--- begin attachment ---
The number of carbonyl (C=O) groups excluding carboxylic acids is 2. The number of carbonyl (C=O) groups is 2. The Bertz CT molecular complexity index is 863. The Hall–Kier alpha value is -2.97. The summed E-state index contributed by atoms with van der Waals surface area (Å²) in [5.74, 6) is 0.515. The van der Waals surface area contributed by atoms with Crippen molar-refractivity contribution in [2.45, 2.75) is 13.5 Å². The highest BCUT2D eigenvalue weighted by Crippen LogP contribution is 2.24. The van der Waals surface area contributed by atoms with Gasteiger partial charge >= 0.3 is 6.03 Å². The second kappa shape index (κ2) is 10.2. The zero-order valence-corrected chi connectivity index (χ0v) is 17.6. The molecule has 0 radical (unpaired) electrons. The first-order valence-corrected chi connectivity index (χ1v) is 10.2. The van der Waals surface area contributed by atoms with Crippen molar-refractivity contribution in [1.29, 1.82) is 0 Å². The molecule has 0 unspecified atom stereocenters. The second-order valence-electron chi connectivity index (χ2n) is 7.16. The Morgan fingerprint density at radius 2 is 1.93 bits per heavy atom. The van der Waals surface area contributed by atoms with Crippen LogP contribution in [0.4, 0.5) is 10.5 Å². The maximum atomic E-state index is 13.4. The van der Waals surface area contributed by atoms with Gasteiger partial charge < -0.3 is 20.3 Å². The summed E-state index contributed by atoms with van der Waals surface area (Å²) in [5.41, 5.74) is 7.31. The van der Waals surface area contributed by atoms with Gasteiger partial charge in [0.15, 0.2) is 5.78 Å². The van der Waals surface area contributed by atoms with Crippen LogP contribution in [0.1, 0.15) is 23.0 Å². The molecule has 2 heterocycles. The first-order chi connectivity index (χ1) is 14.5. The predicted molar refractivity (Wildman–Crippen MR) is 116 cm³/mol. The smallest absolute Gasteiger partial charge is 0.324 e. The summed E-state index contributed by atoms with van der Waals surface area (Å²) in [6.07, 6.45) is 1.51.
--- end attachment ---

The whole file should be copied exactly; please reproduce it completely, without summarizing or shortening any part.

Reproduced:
The number of carbonyl (C=O) groups excluding carboxylic acids is 2. The number of carbonyl (C=O) groups is 2. The Bertz CT molecular complexity index is 863. The Hall–Kier alpha value is -2.97. The summed E-state index contributed by atoms with van der Waals surface area (Å²) in [5.74, 6) is 0.515. The van der Waals surface area contributed by atoms with Crippen molar-refractivity contribution in [2.45, 2.75) is 13.5 Å². The highest BCUT2D eigenvalue weighted by Crippen LogP contribution is 2.24. The van der Waals surface area contributed by atoms with Gasteiger partial charge >= 0.3 is 6.03 Å². The second kappa shape index (κ2) is 10.2. The zero-order valence-corrected chi connectivity index (χ0v) is 17.6. The molecule has 0 radical (unpaired) electrons. The first-order valence-corrected chi connectivity index (χ1v) is 10.2. The van der Waals surface area contributed by atoms with Crippen molar-refractivity contribution in [1.29, 1.82) is 0 Å². The molecule has 0 unspecified atom stereocenters. The second-order valence-electron chi connectivity index (χ2n) is 7.16. The Morgan fingerprint density at radius 2 is 1.93 bits per heavy atom. The van der Waals surface area contributed by atoms with Crippen LogP contribution in [0.4, 0.5) is 10.5 Å². The maximum atomic E-state index is 13.4. The van der Waals surface area contributed by atoms with Gasteiger partial charge < -0.3 is 20.3 Å². The summed E-state index contributed by atoms with van der Waals surface area (Å²) in [5.41, 5.74) is 7.31. The van der Waals surface area contributed by atoms with Gasteiger partial charge in [0.15, 0.2) is 5.78 Å². The van der Waals surface area contributed by atoms with Crippen LogP contribution in [0.1, 0.15) is 23.0 Å². The molecule has 2 heterocycles. The first-order chi connectivity index (χ1) is 14.5. The predicted molar refractivity (Wildman–Crippen MR) is 116 cm³/mol. The smallest absolute Gasteiger partial charge is 0.324 e. The summed E-state index contributed by atoms with van der Waals surface area (Å²) in [6.07, 6.45) is 1.51.